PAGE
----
Carol Gnojewski &
Davis Bromwell, editors,
Decadence: 300 Years
of Japanese Fetish Art

(Fantagraphics, 2004)

Here's a real mixed bag of Japanese erotic and violent art that you may find, as I did, endlessly fascinating. Though the art -- prints, paintings, tattoos, photographs and comics -- spans three centuries, the emphasis is on woodblock prints of the Edo period. Shunga, or erotica, is what we're dealing with here, and much of it is quite graphic. Indeed, it was intended to arouse, and might even today be considered to be of "prurient interest," showing arousal and penetration and more. The succinct but comprehensive introduction explains that during the late Edo period violence became mingled with erotica, making for some shocking images.

A great many of them are on display here in full color and carefully annotated. The first section deals with the world of courtesans, depicting the then current ideal of beautiful women in various erotic poses. This is followed by a section in which courtesans and lovers engage in sexual coupling in graphic detail, and often with oversized genitalia of both male and female. In some the genitals take on the form of human faces, while the faces appear as genitals. There are brief sections on orgy and bestiality (the most memorable and explicit of which depicts an octopus ravishing a woman), and then we enter the large section on "Supernatural," which includes many violent images, such as the conjuration of a giant skeleton and the slaughter of a trussed-up naked woman. The most disturbing, however, may be the two-page spread of an 1885 print by Tsukioka Yoshitoshi, depicting a scene from the play Kurozuka in which the hag of Adachigahara has strung up a semi-naked pregnant woman prior to drawing her blood, a print that was banned by the government.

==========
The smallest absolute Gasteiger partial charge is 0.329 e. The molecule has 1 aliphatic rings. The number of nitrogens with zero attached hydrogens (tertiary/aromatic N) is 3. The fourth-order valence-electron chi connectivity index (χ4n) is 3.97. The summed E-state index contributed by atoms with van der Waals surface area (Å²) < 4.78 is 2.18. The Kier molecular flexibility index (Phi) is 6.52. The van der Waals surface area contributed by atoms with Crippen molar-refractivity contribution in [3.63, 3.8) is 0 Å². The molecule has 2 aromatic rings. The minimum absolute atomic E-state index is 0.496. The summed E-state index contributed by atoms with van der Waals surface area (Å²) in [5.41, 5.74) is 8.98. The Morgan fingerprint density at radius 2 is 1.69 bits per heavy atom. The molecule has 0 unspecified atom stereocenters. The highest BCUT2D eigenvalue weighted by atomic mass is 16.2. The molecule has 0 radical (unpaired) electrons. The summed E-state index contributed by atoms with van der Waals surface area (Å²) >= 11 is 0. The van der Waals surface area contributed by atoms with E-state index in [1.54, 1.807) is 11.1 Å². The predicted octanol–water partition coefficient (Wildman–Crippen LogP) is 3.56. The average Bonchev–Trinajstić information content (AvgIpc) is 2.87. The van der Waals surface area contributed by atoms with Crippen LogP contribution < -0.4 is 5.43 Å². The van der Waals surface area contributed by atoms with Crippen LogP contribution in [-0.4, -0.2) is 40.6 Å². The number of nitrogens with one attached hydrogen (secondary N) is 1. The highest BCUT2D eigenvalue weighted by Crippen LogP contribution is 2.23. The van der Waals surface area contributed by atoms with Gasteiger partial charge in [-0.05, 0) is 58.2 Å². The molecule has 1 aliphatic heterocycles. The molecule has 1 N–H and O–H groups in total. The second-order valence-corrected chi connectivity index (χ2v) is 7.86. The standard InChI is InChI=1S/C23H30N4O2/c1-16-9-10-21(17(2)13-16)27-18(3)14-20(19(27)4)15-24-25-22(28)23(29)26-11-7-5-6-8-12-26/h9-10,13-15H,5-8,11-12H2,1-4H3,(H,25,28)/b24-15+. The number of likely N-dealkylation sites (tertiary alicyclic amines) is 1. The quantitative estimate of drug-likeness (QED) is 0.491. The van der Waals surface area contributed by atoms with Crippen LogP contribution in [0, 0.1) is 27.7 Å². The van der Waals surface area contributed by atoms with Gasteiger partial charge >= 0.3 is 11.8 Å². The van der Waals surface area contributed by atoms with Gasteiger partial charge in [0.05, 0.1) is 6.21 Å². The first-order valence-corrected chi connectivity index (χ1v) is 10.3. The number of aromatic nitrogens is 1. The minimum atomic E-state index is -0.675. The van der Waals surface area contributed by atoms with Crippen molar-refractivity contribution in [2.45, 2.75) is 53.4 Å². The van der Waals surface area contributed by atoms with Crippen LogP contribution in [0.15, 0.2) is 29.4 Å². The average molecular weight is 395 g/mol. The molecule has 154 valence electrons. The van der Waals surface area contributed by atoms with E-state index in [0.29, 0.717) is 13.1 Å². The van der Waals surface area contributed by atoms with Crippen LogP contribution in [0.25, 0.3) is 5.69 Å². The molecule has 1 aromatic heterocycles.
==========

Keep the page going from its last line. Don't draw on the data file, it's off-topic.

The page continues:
As exploitative as this collection may sound, it has a serious purpose, which is to not only offer an historical overview of these representations of the Yoshiwara, Japan's notorious prostitution and entertainment district of the Edo period, but also to show the sources behind much of the manga and anime that make up the current popular culture of Japan. Well bound and beautifully reproduced, this slim volume will fit in nicely with your collection of books on Eastern art and is bound to make unsuspecting browsers lift an eyebrow or three.

by Chet Williamson
12 August 2006

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